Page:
How a Scoliosis Brace is Made

This week, I want to show you, step-by-step, how a brace is made, using our recent experience at the National Scoliosis Center (NSC).  Not all braces are made this way, but, in my opinion, the best ones are! 🙂  And, it makes the experience much more fun for the children when they can take part in making their own brace!

First, detailed measurements are taken of the patient, including a full digital scan of the torso.

measurements
Measuring, measuring…by the way, that is NOT an EmBraced In Comfort tee – But, my picky patient changed into one, though, as soon as he could 🙂
checking-angles
Measuring rotational angle
scanning-2
Scanning the body with a scanning “gun”
scanning
It’s fun to see your body appear on-screen!

Next, the patient picks out a pattern from many exciting choices…

choosing-patterns
Picking out a pattern. Fun!

Then, the plastic is inserted into the oven and the tissue with the pattern is adhered…

the-oven
The plastic is hot and ready to come out of the oven
hot-plastic
Preparing to place the tissue on the hot plastic
applying-color
Pressing the pattern onto the hot plastic
peeling-color
Peeling the color application sheet from the hot plastic

Then, Luke and his associate, Michael, use a foam replica of the patient’s body (which was carved on a digital machine, using the digital scan they obtained earlier), and they lay the hot plastic on it. They work quickly to trim away the areas they will not need.

plaster-mold
A foam replica of the torso is created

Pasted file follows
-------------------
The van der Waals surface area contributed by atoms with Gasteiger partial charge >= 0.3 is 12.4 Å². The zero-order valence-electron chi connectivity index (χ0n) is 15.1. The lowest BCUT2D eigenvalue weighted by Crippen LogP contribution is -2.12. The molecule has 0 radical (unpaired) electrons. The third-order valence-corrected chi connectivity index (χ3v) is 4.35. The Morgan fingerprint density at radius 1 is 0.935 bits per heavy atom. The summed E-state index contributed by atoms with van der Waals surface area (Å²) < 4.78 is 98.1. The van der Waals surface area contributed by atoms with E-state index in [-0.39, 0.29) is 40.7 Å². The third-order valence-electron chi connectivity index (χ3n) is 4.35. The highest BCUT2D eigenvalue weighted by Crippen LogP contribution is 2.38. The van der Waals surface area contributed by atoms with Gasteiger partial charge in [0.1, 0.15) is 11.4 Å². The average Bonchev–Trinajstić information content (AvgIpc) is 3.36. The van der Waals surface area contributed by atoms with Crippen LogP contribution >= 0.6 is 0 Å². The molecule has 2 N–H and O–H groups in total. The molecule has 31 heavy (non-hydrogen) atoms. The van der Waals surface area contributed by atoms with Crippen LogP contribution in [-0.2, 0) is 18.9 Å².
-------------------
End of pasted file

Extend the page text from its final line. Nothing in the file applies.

teamwork-3
Laying the plastic on the mold
teamwork-2
Luke is always willing to do what it takes to make a great brace – even laying on the floor to complete a task!
teamwork-1
It takes two to trim the scrap off while the plastic is still hot. They work so well together!

Then, there’s this…

fun-with-plastic
Playing with some hot plastic scraps

Back to business now…Once the plastic cools, Luke tries it on the patient and makes marks where he intends to trim…

checking
Trying the brace on for first fitting
marking
Honing the details

Then, he uses a special trimming machine to cut the plastic off at his markings…

trimming
Trimming edges along the cut lines

Next come the rivets for the straps…

snaps-3
Riveting
snaps-2
Inserting rivets
snaps
Pressing the rivets into place

Then, Luke spends a lot of time smoothing the edges (not pictured)

And, more fittings and more fine-tuning…

heat-gun
Using a heat gun to work on uncomfortable parts
blow-torch
Using a handheld torch to soften some “pokey” parts

Finally, they get an in-brace X-ray in the very high-tech and rare EOS machine, which gives wonderful, 3-D images with extremely low radiation levels.  Very few facilities in the USA have an EOS machine, but National Scoliosis Center makes a point to have the healthiest and best technology for the patient…

eos
EOS x-ray machine! State of the art – nothing but the best at NSC!
before-and-after-2
The Left side is the in-brace EOS image, the right side is the pre-brace, regular x-ray image

In our case, even though we got great correction in-brace, Luke wanted to further hone under the right shoulder to help relax the right shoulder and bring it down to a more symmetrical level.

After the brace was finished, we went home to spend the night in it and then returned to the National Scoliosis Center in the morning to make sure that it was fitting just right!  Luke and his team can get your patient into a custom-fit brace in just under 2 days!!  Wow!

Although we stay with family when we visit the NSC, they do have excellent group rates at a nearby hotel AND are just blocks from a Metro station.  My son got measured for his brace first thing in the morning, then he and I hopped a train into DC, spent a few hours wandering around the city, then headed back and helped Luke create the brace – all in one day!  You can combine a trip to the NSC with some wonderful opportunities to explore our Nation’s Capital.

I tell parents over and over – you will not be disappointed with your results from NSC.  I will be sure to keep you all updated on my son’s results as we progress into the 6 month mark.

 

 

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